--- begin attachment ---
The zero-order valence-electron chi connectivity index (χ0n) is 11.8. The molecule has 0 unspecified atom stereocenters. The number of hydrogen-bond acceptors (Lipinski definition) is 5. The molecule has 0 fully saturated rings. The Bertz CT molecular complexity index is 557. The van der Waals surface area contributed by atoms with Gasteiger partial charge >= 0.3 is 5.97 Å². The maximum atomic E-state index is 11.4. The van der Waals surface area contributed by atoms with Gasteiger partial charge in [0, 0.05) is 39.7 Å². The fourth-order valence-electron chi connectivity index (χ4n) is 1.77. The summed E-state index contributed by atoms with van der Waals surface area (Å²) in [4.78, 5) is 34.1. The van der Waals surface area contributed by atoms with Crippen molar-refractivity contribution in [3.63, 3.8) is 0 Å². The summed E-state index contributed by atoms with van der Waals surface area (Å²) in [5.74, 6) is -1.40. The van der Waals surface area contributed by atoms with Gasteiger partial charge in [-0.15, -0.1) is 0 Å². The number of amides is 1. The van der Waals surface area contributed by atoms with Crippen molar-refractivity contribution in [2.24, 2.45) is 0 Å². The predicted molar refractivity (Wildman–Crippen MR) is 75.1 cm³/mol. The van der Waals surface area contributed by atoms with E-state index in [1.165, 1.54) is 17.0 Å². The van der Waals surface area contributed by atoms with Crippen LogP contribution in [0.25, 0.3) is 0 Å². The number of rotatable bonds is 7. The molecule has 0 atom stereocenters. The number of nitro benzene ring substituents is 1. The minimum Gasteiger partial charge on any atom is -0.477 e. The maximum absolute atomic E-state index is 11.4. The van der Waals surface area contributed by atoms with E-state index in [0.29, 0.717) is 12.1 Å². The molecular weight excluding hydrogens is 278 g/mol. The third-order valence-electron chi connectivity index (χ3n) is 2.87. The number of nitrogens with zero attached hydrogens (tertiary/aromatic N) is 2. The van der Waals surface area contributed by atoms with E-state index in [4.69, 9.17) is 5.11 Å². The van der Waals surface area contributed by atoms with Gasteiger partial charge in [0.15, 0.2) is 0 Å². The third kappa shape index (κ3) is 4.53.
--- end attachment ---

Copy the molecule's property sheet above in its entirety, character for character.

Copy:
The zero-order valence-electron chi connectivity index (χ0n) is 11.8. The molecule has 0 unspecified atom stereocenters. The number of hydrogen-bond acceptors (Lipinski definition) is 5. The molecule has 0 fully saturated rings. The Bertz CT molecular complexity index is 557. The van der Waals surface area contributed by atoms with Gasteiger partial charge >= 0.3 is 5.97 Å². The maximum atomic E-state index is 11.4. The van der Waals surface area contributed by atoms with Gasteiger partial charge in [0, 0.05) is 39.7 Å². The fourth-order valence-electron chi connectivity index (χ4n) is 1.77. The summed E-state index contributed by atoms with van der Waals surface area (Å²) in [4.78, 5) is 34.1. The van der Waals surface area contributed by atoms with Crippen molar-refractivity contribution in [3.63, 3.8) is 0 Å². The summed E-state index contributed by atoms with van der Waals surface area (Å²) in [5.74, 6) is -1.40. The van der Waals surface area contributed by atoms with Gasteiger partial charge in [-0.15, -0.1) is 0 Å². The number of amides is 1. The van der Waals surface area contributed by atoms with Crippen molar-refractivity contribution in [2.24, 2.45) is 0 Å². The predicted molar refractivity (Wildman–Crippen MR) is 75.1 cm³/mol. The van der Waals surface area contributed by atoms with E-state index in [1.165, 1.54) is 17.0 Å². The van der Waals surface area contributed by atoms with Crippen LogP contribution in [0.25, 0.3) is 0 Å². The number of rotatable bonds is 7. The molecule has 0 atom stereocenters. The number of nitro benzene ring substituents is 1. The minimum Gasteiger partial charge on any atom is -0.477 e. The maximum absolute atomic E-state index is 11.4. The van der Waals surface area contributed by atoms with E-state index in [0.29, 0.717) is 12.1 Å². The molecular weight excluding hydrogens is 278 g/mol. The third-order valence-electron chi connectivity index (χ3n) is 2.87. The number of nitrogens with zero attached hydrogens (tertiary/aromatic N) is 2. The van der Waals surface area contributed by atoms with E-state index in [4.69, 9.17) is 5.11 Å². The van der Waals surface area contributed by atoms with Gasteiger partial charge in [0.15, 0.2) is 0 Å². The third kappa shape index (κ3) is 4.53.